Old Posted May 21, 2010, 4:29 AM
halifaxboyns halifaxboyns is offline
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I think the committee vote was fine - not to allow Pacey to speak. From what I understand, the committee functions much like the Planning Commission that we have here in Calgary.

The Calgary Planning Commission (CPC) functions much like a technical design review for land use applications and certain development permits, so in a sense it would be like a site plan application. Now typically, the planner involved in the file will present, answer technical questions and if there are questions which say only the applicant could answer - the question gets differed to the applicant, they come up and answer only that question. No one gets to speak other than that or any other reps from staff for engineering or transportation.

So while the committee members may oppose the motion not allowing Pacey to speak; if the function is much like CPC then they did the right thing. Plus isn't the appeal of the approval to City Council? So if they don't like it; appeal it.
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  #48  
Old Posted May 21, 2010, 11:18 AM
joeyedm joeyedm is offline
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anything to prevent pacey from opening his yap is fine by me.
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  #49  
Old Posted May 21, 2010, 10:37 PM
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anything to prevent pacey from opening his yap is fine by me.
The developers were probably pleased by that decision too
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  #50  
Old Posted May 27, 2010, 2:43 AM
fenwick16 fenwick16 is offline
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Phil Pacey has found a way to give a presentation against this TD Tower expansion (according to allnovascotia.com). Why does he have so much influence in the Halifax area? If he has the right to give a presentation against will there be a resident who can voice a presentation in favour?

If Phil Pacey and the Heritage Trust was against HRM by Design then why is he using it to fight this development? Shouldn't someone point out that they are planning to replace the reflective glass that is not allowed by HRM by Design.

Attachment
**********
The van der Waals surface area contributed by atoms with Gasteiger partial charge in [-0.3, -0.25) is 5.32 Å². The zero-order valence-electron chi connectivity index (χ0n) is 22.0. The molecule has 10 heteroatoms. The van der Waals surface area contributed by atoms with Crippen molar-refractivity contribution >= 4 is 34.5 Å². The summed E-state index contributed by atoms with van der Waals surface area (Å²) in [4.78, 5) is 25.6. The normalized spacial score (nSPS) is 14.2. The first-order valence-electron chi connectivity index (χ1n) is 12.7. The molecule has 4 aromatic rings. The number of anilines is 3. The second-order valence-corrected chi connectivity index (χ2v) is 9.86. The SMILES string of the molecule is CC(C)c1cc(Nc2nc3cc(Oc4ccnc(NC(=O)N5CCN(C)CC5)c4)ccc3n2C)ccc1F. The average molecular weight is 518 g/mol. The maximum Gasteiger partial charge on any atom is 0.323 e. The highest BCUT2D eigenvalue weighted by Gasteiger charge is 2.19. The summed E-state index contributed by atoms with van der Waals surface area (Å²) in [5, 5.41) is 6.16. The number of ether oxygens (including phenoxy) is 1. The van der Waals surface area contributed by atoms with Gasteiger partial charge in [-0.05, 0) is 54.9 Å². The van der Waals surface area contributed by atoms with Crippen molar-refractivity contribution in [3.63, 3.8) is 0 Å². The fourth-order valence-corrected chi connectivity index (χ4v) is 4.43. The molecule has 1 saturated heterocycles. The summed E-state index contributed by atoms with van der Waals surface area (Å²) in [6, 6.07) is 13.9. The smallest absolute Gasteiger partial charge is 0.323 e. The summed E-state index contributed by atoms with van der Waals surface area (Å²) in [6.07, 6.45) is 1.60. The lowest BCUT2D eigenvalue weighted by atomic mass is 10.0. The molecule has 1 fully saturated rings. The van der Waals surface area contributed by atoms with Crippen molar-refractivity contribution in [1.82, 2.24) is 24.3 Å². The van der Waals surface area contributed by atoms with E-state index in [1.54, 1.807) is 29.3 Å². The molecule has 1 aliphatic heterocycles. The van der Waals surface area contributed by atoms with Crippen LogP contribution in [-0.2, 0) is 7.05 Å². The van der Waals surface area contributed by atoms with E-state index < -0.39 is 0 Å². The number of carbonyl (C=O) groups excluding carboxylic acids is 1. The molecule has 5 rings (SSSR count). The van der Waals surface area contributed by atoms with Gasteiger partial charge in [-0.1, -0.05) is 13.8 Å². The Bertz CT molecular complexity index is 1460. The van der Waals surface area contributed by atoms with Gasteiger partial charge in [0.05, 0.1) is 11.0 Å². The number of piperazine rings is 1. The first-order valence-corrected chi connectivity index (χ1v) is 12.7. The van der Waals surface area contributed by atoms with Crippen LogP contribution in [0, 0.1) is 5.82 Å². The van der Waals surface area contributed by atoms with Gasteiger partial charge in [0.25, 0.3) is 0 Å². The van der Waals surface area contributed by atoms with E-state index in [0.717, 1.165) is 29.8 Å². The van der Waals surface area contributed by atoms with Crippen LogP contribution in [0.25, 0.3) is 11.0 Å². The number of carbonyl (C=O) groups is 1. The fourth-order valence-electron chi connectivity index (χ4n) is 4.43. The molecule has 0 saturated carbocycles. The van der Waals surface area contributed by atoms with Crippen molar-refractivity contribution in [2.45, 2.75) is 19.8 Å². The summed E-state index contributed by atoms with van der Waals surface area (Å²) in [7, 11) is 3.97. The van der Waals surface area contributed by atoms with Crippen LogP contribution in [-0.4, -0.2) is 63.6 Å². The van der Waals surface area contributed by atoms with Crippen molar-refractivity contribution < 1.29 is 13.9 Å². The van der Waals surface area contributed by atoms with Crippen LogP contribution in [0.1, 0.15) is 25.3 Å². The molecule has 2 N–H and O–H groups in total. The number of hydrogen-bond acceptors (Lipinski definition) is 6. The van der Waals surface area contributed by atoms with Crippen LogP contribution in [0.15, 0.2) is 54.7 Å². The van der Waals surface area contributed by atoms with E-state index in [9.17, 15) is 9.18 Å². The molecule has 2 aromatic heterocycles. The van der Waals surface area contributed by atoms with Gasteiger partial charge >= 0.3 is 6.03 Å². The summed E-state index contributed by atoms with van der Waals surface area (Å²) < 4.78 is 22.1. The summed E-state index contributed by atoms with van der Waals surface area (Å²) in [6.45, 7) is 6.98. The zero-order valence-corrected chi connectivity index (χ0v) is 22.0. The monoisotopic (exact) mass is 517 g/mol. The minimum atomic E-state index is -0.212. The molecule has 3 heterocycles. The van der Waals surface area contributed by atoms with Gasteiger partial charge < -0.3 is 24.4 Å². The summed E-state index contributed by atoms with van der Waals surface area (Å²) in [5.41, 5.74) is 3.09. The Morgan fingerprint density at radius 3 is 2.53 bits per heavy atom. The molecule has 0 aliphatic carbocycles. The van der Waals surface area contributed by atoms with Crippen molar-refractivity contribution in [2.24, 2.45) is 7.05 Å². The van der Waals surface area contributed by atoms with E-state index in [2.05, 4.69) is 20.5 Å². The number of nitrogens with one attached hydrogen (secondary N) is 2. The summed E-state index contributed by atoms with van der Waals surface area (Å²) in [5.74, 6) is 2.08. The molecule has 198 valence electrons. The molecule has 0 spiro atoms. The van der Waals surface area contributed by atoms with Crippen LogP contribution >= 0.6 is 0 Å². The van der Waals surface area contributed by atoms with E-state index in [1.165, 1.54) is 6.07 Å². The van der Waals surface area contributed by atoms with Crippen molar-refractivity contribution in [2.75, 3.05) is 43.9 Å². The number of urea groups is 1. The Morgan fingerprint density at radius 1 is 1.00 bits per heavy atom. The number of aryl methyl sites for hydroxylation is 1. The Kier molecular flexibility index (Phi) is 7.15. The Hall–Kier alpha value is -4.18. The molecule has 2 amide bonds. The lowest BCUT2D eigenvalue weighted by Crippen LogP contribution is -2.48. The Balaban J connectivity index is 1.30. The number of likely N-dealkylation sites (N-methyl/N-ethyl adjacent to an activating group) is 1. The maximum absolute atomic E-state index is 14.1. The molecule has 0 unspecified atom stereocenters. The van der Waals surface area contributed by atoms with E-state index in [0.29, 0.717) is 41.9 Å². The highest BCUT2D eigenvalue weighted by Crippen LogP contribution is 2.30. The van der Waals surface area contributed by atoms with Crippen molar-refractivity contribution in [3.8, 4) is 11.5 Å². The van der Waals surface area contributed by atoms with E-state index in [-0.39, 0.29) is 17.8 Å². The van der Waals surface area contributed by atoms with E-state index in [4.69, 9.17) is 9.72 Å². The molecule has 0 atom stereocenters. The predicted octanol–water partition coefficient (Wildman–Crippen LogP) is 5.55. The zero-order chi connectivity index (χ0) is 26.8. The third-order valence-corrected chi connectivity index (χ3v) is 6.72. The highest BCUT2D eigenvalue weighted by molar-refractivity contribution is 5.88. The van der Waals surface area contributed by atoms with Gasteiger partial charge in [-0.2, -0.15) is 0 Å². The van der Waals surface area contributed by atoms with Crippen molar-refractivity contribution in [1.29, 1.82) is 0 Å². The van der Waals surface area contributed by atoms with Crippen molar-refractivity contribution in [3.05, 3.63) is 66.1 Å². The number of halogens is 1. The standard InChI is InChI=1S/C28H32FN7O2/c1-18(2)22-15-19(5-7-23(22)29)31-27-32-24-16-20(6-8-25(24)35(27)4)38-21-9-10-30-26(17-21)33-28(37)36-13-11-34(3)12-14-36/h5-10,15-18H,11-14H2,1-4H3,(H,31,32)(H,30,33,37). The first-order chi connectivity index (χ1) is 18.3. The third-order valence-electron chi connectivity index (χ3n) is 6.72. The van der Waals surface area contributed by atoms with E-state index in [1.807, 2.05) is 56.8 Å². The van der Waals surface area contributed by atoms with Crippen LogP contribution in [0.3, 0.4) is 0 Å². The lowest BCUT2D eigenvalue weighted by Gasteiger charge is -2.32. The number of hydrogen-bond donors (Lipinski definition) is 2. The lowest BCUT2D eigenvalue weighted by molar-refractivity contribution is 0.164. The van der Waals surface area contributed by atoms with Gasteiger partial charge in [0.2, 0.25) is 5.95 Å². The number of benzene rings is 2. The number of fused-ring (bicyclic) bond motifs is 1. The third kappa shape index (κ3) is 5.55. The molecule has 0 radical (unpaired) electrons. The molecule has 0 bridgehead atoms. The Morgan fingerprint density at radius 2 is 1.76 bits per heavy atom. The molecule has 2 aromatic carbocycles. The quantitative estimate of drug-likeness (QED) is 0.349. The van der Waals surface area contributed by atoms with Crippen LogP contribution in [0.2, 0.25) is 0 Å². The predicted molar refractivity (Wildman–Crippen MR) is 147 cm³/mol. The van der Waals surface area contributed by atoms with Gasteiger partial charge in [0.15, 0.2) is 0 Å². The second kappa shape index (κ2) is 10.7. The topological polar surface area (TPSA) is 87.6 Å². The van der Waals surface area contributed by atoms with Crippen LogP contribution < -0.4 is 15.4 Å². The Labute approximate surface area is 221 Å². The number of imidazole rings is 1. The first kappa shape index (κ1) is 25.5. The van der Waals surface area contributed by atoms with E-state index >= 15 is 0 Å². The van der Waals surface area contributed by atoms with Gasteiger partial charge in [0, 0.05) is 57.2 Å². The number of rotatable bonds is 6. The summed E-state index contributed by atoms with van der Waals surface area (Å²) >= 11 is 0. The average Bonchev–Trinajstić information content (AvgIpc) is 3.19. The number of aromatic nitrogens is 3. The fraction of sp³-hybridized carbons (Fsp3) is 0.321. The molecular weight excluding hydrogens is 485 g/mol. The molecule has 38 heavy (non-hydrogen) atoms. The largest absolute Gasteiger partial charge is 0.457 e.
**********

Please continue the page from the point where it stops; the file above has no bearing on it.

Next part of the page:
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  #51  
Old Posted May 27, 2010, 5:48 AM
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Phil Pacey has found a way to give a presentation against this TD Tower expansion (according to allnovascotia.com). Why does he have so much influence in the Halifax area?
I've been wondering the same thing for ages. Imagine if there was a developer with the same amount of sway Pacey had...
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  #52  
Old Posted May 27, 2010, 12:15 PM
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I've been wondering the same thing for ages. Imagine if there was a developer with the same amount of sway Pacey had...
Ben McCrea perhaps? Given the numbers of premiers that have thrown support behind particular developers (sometimes good), I would say that some developers have a fair amount of influence. JET
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  #53  
Old Posted May 27, 2010, 1:08 PM
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Ben McCrea perhaps? Given the numbers of premiers that have thrown support behind particular developers (sometimes good), I would say that some developers have a fair amount of influence. JET
Ben McCrea deserves a civic award. He did the Founders Square development and I think he also redeveloped Historic Properties.

Do people in the Halifax area really want a bunch of dilapidated buildings in the city. Where do you think all these buildings came from in the first place. They didn't just spring up out of the ground (even the old ones were built by developers). I don't see people like Phil Pacey going out and raising money and getting building permits to preserve old buildings. (This might be a far better use of the Heritage Trust's money instead of spending it on lawyers.)